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July 01, 2009

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This is a very specious line of reasoning. I posted at poliblog about why alternative manners of removal don't suggest any improvement in imagery or 'form'.

And I'm not sure the US got on the international bandwagon. They certainly and oddly (at least with respect to recent relations) echoed the clamor from the left governments in South and Central America. But the strength of the President's initial statement (which contrasted with Clinton initial seeming equivocation) was very strong for any non Chavez allied gov't and we really saw a domino of reaction from the rest of the world after that. That is now putting pressure on a government which may have in fact acted democratically but didn't do so with the best 'form' to accept an already removed president whose reinstatement may destabilize Honduras to a more tragic state. It seems like the president jumped the gun here and could have also moderated his form in terms of his initial statement. One can mention how wary the Americas are of military led depositions of presidents and still leave room to decide on the legality of the action.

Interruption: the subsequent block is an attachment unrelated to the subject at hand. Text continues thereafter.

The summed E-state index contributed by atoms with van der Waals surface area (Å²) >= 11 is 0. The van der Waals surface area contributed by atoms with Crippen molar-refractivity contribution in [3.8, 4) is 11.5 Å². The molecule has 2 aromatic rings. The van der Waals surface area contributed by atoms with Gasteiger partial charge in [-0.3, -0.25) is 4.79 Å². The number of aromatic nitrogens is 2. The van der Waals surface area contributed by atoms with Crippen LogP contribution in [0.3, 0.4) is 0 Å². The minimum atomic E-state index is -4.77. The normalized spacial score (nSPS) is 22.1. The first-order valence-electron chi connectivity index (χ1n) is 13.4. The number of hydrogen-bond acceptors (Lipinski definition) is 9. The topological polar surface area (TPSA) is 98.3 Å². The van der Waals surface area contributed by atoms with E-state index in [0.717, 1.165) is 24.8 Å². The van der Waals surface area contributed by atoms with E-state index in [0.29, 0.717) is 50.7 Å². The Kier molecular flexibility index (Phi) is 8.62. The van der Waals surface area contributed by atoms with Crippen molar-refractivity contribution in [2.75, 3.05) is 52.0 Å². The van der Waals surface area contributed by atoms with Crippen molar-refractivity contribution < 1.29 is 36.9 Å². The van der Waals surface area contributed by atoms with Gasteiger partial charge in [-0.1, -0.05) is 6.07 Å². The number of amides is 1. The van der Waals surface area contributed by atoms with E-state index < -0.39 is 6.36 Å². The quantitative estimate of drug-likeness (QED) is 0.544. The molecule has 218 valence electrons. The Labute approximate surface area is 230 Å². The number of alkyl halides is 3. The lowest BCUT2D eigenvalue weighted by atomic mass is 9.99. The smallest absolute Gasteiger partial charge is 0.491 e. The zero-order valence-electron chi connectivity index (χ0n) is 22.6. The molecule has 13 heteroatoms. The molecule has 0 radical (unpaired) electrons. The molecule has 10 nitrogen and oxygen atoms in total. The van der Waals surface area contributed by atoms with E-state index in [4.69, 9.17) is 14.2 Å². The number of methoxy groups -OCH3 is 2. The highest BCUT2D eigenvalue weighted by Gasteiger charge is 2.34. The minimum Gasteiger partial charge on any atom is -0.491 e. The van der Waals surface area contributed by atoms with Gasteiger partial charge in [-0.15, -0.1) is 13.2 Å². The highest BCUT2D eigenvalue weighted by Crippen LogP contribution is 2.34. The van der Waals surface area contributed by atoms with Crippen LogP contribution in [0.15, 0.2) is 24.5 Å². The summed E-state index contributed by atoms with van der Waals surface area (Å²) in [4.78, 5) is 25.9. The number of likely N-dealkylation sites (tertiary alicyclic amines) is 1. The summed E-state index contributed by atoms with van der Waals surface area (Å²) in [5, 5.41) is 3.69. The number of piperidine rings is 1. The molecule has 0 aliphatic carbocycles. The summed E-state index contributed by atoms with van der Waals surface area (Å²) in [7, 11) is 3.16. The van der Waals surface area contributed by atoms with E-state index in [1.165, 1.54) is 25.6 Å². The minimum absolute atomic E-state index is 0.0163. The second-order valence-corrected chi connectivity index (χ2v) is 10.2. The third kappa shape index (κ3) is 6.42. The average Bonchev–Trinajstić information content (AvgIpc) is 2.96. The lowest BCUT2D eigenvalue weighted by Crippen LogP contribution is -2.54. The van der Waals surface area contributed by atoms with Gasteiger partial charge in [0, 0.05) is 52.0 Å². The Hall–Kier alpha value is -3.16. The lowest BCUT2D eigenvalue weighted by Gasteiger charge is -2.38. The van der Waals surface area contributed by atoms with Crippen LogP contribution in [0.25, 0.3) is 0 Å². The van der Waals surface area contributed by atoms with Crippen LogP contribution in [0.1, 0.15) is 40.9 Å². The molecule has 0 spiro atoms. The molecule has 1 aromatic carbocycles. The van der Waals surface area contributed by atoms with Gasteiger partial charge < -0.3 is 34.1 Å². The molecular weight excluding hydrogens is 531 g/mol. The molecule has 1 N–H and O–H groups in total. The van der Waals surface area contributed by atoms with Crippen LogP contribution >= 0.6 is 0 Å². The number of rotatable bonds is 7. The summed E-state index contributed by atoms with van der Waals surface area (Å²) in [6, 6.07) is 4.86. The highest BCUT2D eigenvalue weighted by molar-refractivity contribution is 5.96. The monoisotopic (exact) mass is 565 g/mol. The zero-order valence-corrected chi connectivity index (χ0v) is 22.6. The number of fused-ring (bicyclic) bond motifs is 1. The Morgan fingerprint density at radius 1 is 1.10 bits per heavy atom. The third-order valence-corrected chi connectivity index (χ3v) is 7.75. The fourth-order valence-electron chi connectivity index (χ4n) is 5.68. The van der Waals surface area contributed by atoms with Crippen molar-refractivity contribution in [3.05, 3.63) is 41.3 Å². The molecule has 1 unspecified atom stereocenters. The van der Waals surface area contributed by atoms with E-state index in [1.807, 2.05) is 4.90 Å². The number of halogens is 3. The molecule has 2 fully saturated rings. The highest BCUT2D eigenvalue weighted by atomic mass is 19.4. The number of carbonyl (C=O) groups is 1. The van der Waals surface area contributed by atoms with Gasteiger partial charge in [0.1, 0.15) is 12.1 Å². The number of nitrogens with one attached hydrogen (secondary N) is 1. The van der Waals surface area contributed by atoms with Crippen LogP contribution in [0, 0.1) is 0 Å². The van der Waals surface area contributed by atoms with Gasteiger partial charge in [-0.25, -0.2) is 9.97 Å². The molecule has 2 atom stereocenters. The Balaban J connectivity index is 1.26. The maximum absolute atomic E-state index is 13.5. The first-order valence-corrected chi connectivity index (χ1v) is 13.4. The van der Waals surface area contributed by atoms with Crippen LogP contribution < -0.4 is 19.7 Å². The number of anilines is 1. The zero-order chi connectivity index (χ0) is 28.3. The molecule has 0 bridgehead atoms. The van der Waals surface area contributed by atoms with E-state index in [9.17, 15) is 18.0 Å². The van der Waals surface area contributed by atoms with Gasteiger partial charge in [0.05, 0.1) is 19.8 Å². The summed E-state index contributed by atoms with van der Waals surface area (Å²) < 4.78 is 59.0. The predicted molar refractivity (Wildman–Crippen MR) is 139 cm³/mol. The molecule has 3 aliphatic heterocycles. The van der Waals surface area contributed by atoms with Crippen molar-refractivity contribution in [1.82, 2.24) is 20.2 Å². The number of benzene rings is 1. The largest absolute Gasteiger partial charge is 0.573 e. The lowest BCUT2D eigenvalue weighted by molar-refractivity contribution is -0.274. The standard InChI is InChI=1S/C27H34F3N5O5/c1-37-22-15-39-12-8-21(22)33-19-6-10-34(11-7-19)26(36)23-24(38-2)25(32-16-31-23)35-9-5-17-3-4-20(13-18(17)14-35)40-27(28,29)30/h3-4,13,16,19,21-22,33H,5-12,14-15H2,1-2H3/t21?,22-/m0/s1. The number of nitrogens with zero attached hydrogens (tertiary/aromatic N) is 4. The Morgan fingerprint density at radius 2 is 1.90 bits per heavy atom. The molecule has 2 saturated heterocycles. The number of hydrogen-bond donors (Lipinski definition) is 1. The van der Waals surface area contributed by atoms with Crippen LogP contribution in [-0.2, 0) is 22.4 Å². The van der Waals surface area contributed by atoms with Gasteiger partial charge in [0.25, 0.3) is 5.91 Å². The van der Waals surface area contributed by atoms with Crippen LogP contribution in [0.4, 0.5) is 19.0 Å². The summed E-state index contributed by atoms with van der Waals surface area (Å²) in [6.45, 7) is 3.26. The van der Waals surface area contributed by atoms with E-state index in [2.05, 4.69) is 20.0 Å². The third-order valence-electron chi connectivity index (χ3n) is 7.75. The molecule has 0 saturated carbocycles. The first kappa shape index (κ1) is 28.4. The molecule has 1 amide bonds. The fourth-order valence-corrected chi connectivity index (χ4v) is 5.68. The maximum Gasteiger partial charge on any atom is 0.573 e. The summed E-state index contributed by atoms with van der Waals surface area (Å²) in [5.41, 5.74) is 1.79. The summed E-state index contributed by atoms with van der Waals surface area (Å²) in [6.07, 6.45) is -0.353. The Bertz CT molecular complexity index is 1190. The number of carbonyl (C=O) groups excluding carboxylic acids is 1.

Undercutting Chavez as good strategy is laughable. We really should not be in the business of playing games with Chavez. That doesn't mean we shouldn't recognize his influence in the region and how our dynamics with him may effect issues, but we should not be basing our actions on his and his allies' words/actions. Its a poor analogy but can you imagine getting behind Ahmadinejad after the elections and then pulling out the rug from him by later saying he's using violent methods to put down protestors? Almost immediately such actions, while politically expedient, may irreparably damage the side that is right. At this point that may be where we are headed as such pressure is being put on Honduras because of supposed 'form' problems that we might see a Zelaya return with potentially tragic consequences.

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